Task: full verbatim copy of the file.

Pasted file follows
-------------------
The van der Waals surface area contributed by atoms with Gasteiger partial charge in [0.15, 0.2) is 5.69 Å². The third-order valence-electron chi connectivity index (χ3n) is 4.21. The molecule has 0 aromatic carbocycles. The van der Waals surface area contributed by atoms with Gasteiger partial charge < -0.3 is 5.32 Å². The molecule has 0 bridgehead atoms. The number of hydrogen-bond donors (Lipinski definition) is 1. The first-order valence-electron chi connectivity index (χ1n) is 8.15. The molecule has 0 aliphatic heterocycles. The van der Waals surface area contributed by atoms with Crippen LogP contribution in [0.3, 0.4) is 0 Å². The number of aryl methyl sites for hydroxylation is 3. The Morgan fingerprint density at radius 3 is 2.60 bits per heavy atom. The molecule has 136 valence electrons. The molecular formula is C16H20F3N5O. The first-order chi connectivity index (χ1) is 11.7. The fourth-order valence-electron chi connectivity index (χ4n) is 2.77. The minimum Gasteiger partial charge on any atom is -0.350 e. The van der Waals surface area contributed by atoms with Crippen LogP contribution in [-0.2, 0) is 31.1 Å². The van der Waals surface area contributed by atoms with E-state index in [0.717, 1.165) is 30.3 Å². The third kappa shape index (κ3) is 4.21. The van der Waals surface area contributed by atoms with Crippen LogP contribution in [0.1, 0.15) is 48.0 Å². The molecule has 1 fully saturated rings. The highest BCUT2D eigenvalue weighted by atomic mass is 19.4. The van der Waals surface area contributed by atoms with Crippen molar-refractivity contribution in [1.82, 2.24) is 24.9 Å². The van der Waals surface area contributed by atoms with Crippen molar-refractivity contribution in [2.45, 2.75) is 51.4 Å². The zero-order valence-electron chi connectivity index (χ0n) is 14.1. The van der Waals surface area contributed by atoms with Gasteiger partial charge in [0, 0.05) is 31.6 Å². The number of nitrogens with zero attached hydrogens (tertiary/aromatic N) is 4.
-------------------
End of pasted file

The van der Waals surface area contributed by atoms with Gasteiger partial charge in [0.15, 0.2) is 5.69 Å². The third-order valence-electron chi connectivity index (χ3n) is 4.21. The molecule has 0 aromatic carbocycles. The van der Waals surface area contributed by atoms with Gasteiger partial charge < -0.3 is 5.32 Å². The molecule has 0 bridgehead atoms. The number of hydrogen-bond donors (Lipinski definition) is 1. The first-order valence-electron chi connectivity index (χ1n) is 8.15. The molecule has 0 aliphatic heterocycles. The van der Waals surface area contributed by atoms with Crippen LogP contribution in [0.3, 0.4) is 0 Å². The number of aryl methyl sites for hydroxylation is 3. The Morgan fingerprint density at radius 3 is 2.60 bits per heavy atom. The molecule has 136 valence electrons. The molecular formula is C16H20F3N5O. The first-order chi connectivity index (χ1) is 11.7. The fourth-order valence-electron chi connectivity index (χ4n) is 2.77. The minimum Gasteiger partial charge on any atom is -0.350 e. The van der Waals surface area contributed by atoms with Crippen LogP contribution in [-0.2, 0) is 31.1 Å². The van der Waals surface area contributed by atoms with E-state index in [0.717, 1.165) is 30.3 Å². The third kappa shape index (κ3) is 4.21. The van der Waals surface area contributed by atoms with Crippen LogP contribution in [0.1, 0.15) is 48.0 Å². The molecule has 1 fully saturated rings. The highest BCUT2D eigenvalue weighted by atomic mass is 19.4. The van der Waals surface area contributed by atoms with Crippen molar-refractivity contribution in [1.82, 2.24) is 24.9 Å². The van der Waals surface area contributed by atoms with Crippen molar-refractivity contribution in [2.45, 2.75) is 51.4 Å². The zero-order valence-electron chi connectivity index (χ0n) is 14.1. The van der Waals surface area contributed by atoms with Gasteiger partial charge in [0, 0.05) is 31.6 Å². The number of nitrogens with zero attached hydrogens (tertiary/aromatic N) is 4.